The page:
Confidence

Four technology hacks to free yourself from digital addiction

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The average person checks their email or instant messenger every six minutes. We spend an average of four hours per day on our mobile phones, with half of that time dedicated to the top five social media platforms. That equates to 45 days per year we are on social media (assuming you sleep for eight hours every night and the glow of Instagram isn’t keeping you awake). Digital distractions are rife.

Yet we also complain about how busy we are. When asked how we are going, the first word out of most people’s mouth is “busy”.

Kicking your digital addiction could provide the key to getting out of the busy-ness trap. Here are four ways to kick your addiction.

Use freedom to block out distractions

I used to believe that I could kick my own digital addiction with brute force and willpower. If I put my mind to staying away from distractions, then surely things would improve.

Unfortunately, they didn’t. Most digital distractions are designed to be as addictive as possible. They suck us in with random rewards, bings and dings, and hits of dopamine. The less we can rely on our own willpower to rid ourselves of these distractions, the better,

To preserve my own willpower, I use Freedom.to. Especially in the early days of kicking my addiction, Freedom was a godsend. Freedom locks you out of any website or software for a time period of your choosing. Freedom is great at helping create new working habits. Interestingly, I found that once I was able to form new habits and could focus on one thing at the one time, I no longer found I had the need to use Freedom.

Plant a (virtual) tree

Our mobile phone is obviously a major problem when it comes to digital addiction – our phone constantly lures us away from work without us even being aware of our behaviour.

Given the pull of the phone, one of my favourite app discoveries (ironically, a mobile app) last year was Forest. You set the timer for how long you want to focus on a task, and it grows a tree. But if you succumb to the temptation to do a “just check” of your phone, you kill the tree! And who wants to do that?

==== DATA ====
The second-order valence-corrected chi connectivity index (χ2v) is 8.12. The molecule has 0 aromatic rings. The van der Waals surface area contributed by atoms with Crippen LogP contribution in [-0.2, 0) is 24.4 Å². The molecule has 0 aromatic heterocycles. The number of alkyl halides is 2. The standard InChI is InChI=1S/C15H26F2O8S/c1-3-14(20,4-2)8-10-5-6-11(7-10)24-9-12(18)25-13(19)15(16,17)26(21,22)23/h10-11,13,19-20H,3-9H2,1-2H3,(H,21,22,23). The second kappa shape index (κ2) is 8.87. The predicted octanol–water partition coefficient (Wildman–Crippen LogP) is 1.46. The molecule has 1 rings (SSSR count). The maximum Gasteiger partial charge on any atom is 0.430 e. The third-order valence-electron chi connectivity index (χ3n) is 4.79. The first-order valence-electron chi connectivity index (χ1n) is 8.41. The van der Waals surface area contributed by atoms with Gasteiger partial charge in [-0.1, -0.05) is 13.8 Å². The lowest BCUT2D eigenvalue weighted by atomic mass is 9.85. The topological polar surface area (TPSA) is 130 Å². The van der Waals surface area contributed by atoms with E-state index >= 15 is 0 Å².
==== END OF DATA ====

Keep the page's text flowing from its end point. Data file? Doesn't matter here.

Delete an app

One of the reasons habits form is because the behaviour is easy to do. In order to break a habit, one method is to make the behaviour harder to do.

When it comes to digital addiction, if Facebook is front and centre on your home screen, it’s easy and therefore tempting to check it whenever you pick up your phone. However, if you delete the Facebook app from your phone, things suddenly become a lot harder.

If you are serious about kicking your digital addiction, delete the apps on your phone that are hijacking your attention the most. Keep these apps off for a week and see how your behaviour changes. If your life falls apart due to not having Facebook on your phone, by all means, put it back. But hopefully things will be just fine.

Go full screen

One of the features that almost every software application has in common is the ability to work in full screen mode (it’s the green button in the top left hand corner). However, most people never use this feature.

If you are trying to eliminate digital distractions, going full screen in the application you are working on will literally remove all other visual distractions and temptations from eyeshot.

As basic as this hack is, I personally find going Full Screen brilliant at tuning out all the other exciting stuff that might be happening on my computer when I am trying to stay on task.

So to kick your digital addiction, go full screen, lock yourself out of digital temptations, and go grow a tree.

About Dr Amantha Imber

Dr Amantha Imber is the Founder of behavioural science consultancy Inventium and the host of How I Work, a podcast about the habits and rituals of the world’s most successful innovators. Sign up to be part of Amantha’s Year of Better, a quest to become more productive, creative, happier, and an all-round better person through a year's worth of experiments.

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